Buying an Engagement Ring

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This week on the good guys to know podcast, we discuss how to buy an engagement ring.  As a guy, your endeavour to find an engagment ring might be your first step into the world of the jewelry store.  Don’t worry, after this podcast you will be able to waltz through the jewelry store like you own the place!  Thanks for listening!

Buying an engagement ring marks an exciting time in a good guys life.  However, the stress of entering a jewelry store and finding the perfect ring can be a very stressful experience.  There are a couple things that all guys should know BEFORE they set out to find the perfect rock for Jenny from the block.

 

  1. 4 C’s of Diamond Classification

GIA  (Gemological Institute of America) created the first international diamond grading system and the 4 C’s of the diamond industry.  The 4 C’s were created because no two diamonds are exactly alike and until the 20th century, there was no agreed upon standard by which diamonds could be judged.

–       Color – Color actually means lack of color.  The purest diamond is chemically pure, structurally perfect, and has no color.  The color scale goes from D-Z, D being colorless and Z being yellowish.

color

Side note: the color grading system starts at D because earlier color grading scales only incorporated A,B and C.  GIA wanted to create a scale that was completely distinguishable from the earlier classification system and so, started with D.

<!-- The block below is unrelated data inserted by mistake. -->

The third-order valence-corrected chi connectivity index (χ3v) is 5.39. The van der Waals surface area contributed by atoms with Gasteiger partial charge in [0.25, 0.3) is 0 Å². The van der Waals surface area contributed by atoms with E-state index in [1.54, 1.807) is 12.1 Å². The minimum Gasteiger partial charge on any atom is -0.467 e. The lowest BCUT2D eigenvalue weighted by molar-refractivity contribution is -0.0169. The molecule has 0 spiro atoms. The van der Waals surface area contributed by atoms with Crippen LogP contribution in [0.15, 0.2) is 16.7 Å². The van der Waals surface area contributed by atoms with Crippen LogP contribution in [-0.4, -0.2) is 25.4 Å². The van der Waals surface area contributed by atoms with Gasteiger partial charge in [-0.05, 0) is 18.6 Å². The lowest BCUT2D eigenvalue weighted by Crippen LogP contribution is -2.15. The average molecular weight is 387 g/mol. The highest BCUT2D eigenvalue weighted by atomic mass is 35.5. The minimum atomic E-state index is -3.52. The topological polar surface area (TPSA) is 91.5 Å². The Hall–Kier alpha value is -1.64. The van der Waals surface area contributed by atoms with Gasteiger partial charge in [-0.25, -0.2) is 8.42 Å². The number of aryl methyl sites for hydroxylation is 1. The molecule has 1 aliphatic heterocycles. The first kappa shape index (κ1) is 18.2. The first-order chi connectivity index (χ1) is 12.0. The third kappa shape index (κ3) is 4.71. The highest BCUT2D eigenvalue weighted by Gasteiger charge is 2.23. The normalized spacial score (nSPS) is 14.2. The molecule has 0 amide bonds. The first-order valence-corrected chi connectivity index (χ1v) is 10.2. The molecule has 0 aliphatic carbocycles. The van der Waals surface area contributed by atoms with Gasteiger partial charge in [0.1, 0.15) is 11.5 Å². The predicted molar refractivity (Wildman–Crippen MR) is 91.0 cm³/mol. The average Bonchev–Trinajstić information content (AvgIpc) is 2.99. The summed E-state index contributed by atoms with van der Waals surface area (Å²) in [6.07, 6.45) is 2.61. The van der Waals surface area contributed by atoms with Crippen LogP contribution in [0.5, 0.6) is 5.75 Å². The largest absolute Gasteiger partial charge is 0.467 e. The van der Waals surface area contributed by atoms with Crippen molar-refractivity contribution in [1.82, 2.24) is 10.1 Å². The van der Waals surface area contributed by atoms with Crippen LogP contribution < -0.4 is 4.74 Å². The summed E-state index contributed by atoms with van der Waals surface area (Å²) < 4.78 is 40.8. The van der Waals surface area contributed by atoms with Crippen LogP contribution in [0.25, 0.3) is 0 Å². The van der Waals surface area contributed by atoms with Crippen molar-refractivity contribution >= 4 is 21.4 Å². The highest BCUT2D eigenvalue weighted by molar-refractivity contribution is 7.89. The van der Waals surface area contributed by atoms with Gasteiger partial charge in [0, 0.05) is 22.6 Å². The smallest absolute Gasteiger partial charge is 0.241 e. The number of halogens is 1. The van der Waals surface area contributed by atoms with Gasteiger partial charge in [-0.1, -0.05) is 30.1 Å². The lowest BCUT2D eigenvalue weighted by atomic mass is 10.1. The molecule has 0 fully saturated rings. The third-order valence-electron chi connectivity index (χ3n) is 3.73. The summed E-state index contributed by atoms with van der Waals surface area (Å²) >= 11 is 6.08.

–       Clarity – Clarity refers to the absence of inclusions or blemishes.  While no diamond is perfectly pure, fewer blemishes = higher value.  Grading goes from flawless (FL) to very, very slightly included (VVSI) to very slightly included (VSI) to slightly included (SI) to included (I)  Most of the differences in clarity are to small to be seen by anyone except a diamond expert using 10X magnification.

Clarity

–       Cut – Cut is the way that a diamond unleashes its light, the way it shines and sparkles.  It is graded from excellent to poor.  It is more than just a diamonds shape (round, emerald, pear).  Of the 4 C’s, it is the most complex and difficult to analyze.  Cut can be broken down further into: Brightness, Fire and Scintillation.  Brightness is how white light is reflected from the diamond.  Fire is the scattering of white light into the colors of the rainbow.  Scintillation is the amount of sparkle a diamond produces and the pattern of light and dark areas caused by reflection.

–       Carat – Carat refers to how much a diamond weighs.  A metric carat is defined as 200 milligrams.

Side note:  The modern carat system is based on ancient diamond measurements that were based on the carob seed.  Early gem traders used these seeds as counterweights to measure diamonds.

 

 

 

Tips for Buying Engagement Rings:

1.  Avoid the “magic sizes” for diamonds.  For carat of a diamond, often times a 1-carat diamond will cost significantly more than a .99 carat diamond.  It may be beneficial to your wallet to avoid the “magic sizes” of diamonds, which are half carat, three-quarter carat, and 1 carat.